Finally, recruiting leaders need to put together a “high-impact” recruiting team and strategy (the standard strategy won’t work with recruiting game changers) that is capable of attracting and hiring these game changers. After a few successes, calculate the business impact and the ROI. Next ask for even more resources so that you can also target one level down jobs and prospects.

Your funding request should be well received because, after all, if you were the recruiter responsible for landing LeBron James, would you have any doubt that you would clearly be considered “a hero” by every employee in the organization from the CEO down to the janitor.

Author’s Note: My two original articles on the value of recruiting LeBron can be found here and also here

Dr John Sullivan is an internationally known HR thought-leader who specializes in bold and high business impact and strategic Talent Management solutions for large corporations. A prolific author with over 900 articles and 10 books covering all areas of Talent Management, he has written over a dozen white papers, conducted over 50 webinars, dozens of workshops and he has been featured in over 35 videos. In addition, Dr. Sullivan is an engaging corporate speaker who has excited audiences at over 300 organizations in 30 countries. His ideas have appeared in every major business source including The Wall Street Journal, Fortune, BusinessWeek, Fast Company, and others. Fast Company called him the "Michael Jordan of Hiring,” Staffing.org called him “the father of HR metrics,” and SHRM called him “One of the industries most respected strategists.” He was selected among HR’s “Top 10 Leading Thinkers” and he was ranked #8 among the top 25 online influencers in Talent Management. He served as the Chief Talent Officer of Agilent Technologies, the HP spinoff with 43,000 employees, and was CEO of the Business Development Center, a minority business consulting firm in Bakersfield, CA. Since 1982, he has also been a Professor of Management at San Francisco State University. His articles can be found all over the Internet and on his popular website www.drjohnsullivan.com and on www.ERE.Net.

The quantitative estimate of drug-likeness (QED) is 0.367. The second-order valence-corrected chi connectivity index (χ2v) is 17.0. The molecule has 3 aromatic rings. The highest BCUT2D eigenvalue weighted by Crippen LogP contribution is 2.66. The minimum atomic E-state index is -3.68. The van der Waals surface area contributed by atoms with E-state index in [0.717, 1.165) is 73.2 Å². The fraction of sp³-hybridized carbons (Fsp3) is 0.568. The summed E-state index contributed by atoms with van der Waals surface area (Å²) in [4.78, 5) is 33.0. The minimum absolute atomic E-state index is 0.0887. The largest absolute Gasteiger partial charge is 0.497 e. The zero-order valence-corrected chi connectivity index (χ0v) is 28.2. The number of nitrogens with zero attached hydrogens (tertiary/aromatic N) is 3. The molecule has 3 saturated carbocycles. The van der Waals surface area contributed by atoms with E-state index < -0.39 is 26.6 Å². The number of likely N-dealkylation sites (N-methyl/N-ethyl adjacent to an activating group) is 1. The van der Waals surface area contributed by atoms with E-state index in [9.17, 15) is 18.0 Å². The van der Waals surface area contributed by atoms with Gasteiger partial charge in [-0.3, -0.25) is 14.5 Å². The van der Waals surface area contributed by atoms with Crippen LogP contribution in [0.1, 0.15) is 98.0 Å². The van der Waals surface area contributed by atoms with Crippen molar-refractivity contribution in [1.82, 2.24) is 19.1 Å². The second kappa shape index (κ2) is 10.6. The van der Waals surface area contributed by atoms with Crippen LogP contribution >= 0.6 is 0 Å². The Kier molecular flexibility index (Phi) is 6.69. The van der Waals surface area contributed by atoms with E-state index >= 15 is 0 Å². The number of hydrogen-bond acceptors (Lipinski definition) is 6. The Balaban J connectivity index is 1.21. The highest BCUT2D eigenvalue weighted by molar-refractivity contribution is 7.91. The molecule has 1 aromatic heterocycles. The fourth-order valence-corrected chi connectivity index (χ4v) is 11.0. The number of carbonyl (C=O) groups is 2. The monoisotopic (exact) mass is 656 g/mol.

• Elyssa Thome

    Definitely agree strategic hires can make incredible business impact and all recruits should not be treated equally. Nonetheless, you put yourself at risk if you are counting on Championship-level success form a high-profile hire. LeBron has been a huge asset for the Heat, but he has an incredible (and high profile) support staff. There are more examples of expensive strategic acquisitions that have not been nearly as successful. Like you said, LeBron is the ninth best paid. Eight players were paid more and were not the MVP this year.

    Basically, bringing on someone that will significantly increase value is a great thing. And if you have numbers to back it up, even better. But your company may not have Heat style success. If you promise LeBron James and end up with the kind of disappointment Dwight Howard was with the Lakers, you might be looking for a new team to play for, too. Make sure you offer the right support to help your strategic hire help you.